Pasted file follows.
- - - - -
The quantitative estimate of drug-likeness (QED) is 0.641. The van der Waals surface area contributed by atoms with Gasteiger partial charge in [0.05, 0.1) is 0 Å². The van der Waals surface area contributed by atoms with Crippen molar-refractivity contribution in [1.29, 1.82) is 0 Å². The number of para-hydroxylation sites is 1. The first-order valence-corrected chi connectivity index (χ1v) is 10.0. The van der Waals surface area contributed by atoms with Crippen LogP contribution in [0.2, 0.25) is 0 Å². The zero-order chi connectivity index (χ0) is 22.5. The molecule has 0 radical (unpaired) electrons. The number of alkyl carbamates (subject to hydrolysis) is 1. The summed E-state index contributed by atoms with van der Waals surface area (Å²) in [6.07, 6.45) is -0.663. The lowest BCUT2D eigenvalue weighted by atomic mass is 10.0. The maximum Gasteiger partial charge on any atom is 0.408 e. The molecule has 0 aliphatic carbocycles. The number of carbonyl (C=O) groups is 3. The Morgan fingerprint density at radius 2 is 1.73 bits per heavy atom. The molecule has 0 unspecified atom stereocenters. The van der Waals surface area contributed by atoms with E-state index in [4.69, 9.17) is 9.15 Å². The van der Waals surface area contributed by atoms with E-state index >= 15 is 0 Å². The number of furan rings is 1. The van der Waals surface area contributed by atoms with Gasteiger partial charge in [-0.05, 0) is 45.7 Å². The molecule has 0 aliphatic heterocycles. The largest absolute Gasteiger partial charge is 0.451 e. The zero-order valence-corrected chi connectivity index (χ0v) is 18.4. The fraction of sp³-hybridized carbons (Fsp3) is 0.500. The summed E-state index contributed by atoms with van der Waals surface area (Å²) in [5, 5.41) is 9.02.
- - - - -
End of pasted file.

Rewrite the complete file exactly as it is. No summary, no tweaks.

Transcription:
The quantitative estimate of drug-likeness (QED) is 0.641. The van der Waals surface area contributed by atoms with Gasteiger partial charge in [0.05, 0.1) is 0 Å². The van der Waals surface area contributed by atoms with Crippen molar-refractivity contribution in [1.29, 1.82) is 0 Å². The number of para-hydroxylation sites is 1. The first-order valence-corrected chi connectivity index (χ1v) is 10.0. The van der Waals surface area contributed by atoms with Crippen LogP contribution in [0.2, 0.25) is 0 Å². The zero-order chi connectivity index (χ0) is 22.5. The molecule has 0 radical (unpaired) electrons. The number of alkyl carbamates (subject to hydrolysis) is 1. The summed E-state index contributed by atoms with van der Waals surface area (Å²) in [6.07, 6.45) is -0.663. The lowest BCUT2D eigenvalue weighted by atomic mass is 10.0. The maximum Gasteiger partial charge on any atom is 0.408 e. The molecule has 0 aliphatic carbocycles. The number of carbonyl (C=O) groups is 3. The Morgan fingerprint density at radius 2 is 1.73 bits per heavy atom. The molecule has 0 unspecified atom stereocenters. The van der Waals surface area contributed by atoms with E-state index in [4.69, 9.17) is 9.15 Å². The van der Waals surface area contributed by atoms with E-state index >= 15 is 0 Å². The number of furan rings is 1. The van der Waals surface area contributed by atoms with Gasteiger partial charge in [-0.05, 0) is 45.7 Å². The molecule has 0 aliphatic heterocycles. The largest absolute Gasteiger partial charge is 0.451 e. The zero-order valence-corrected chi connectivity index (χ0v) is 18.4. The fraction of sp³-hybridized carbons (Fsp3) is 0.500. The summed E-state index contributed by atoms with van der Waals surface area (Å²) in [5, 5.41) is 9.02.